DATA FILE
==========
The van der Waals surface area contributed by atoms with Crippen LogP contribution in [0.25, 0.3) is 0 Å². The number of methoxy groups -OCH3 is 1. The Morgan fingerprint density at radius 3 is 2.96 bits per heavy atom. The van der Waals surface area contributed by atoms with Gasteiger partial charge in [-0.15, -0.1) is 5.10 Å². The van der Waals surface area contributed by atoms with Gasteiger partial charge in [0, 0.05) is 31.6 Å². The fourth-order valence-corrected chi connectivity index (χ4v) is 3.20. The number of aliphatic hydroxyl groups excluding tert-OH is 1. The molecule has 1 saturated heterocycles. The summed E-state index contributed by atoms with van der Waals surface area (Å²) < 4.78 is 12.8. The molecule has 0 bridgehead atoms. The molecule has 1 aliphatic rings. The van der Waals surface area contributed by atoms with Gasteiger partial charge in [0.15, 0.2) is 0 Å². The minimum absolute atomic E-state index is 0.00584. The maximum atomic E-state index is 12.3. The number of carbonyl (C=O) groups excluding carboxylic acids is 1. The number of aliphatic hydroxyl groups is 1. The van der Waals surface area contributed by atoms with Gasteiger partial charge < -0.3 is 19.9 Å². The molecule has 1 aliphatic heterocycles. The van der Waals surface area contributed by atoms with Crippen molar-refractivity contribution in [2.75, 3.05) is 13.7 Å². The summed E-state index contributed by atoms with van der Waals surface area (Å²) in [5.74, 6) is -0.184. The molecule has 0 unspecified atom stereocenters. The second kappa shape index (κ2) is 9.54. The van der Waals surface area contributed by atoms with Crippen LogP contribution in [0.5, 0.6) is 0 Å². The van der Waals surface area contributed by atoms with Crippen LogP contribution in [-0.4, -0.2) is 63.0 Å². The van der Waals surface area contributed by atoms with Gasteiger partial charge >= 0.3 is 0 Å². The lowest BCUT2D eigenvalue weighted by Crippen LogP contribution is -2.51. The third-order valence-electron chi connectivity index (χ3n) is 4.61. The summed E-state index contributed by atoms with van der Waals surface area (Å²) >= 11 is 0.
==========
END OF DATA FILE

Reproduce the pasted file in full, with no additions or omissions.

The van der Waals surface area contributed by atoms with Crippen LogP contribution in [0.25, 0.3) is 0 Å². The number of methoxy groups -OCH3 is 1. The Morgan fingerprint density at radius 3 is 2.96 bits per heavy atom. The van der Waals surface area contributed by atoms with Gasteiger partial charge in [-0.15, -0.1) is 5.10 Å². The van der Waals surface area contributed by atoms with Gasteiger partial charge in [0, 0.05) is 31.6 Å². The fourth-order valence-corrected chi connectivity index (χ4v) is 3.20. The number of aliphatic hydroxyl groups excluding tert-OH is 1. The molecule has 1 saturated heterocycles. The summed E-state index contributed by atoms with van der Waals surface area (Å²) < 4.78 is 12.8. The molecule has 0 bridgehead atoms. The molecule has 1 aliphatic rings. The van der Waals surface area contributed by atoms with Gasteiger partial charge in [0.15, 0.2) is 0 Å². The minimum absolute atomic E-state index is 0.00584. The maximum atomic E-state index is 12.3. The number of carbonyl (C=O) groups excluding carboxylic acids is 1. The number of aliphatic hydroxyl groups is 1. The van der Waals surface area contributed by atoms with Gasteiger partial charge < -0.3 is 19.9 Å². The molecule has 1 aliphatic heterocycles. The van der Waals surface area contributed by atoms with Crippen molar-refractivity contribution in [2.75, 3.05) is 13.7 Å². The summed E-state index contributed by atoms with van der Waals surface area (Å²) in [5.74, 6) is -0.184. The molecule has 0 unspecified atom stereocenters. The second kappa shape index (κ2) is 9.54. The van der Waals surface area contributed by atoms with Crippen LogP contribution in [0.5, 0.6) is 0 Å². The van der Waals surface area contributed by atoms with Crippen LogP contribution in [-0.4, -0.2) is 63.0 Å². The van der Waals surface area contributed by atoms with Gasteiger partial charge >= 0.3 is 0 Å². The lowest BCUT2D eigenvalue weighted by Crippen LogP contribution is -2.51. The third-order valence-electron chi connectivity index (χ3n) is 4.61. The summed E-state index contributed by atoms with van der Waals surface area (Å²) >= 11 is 0.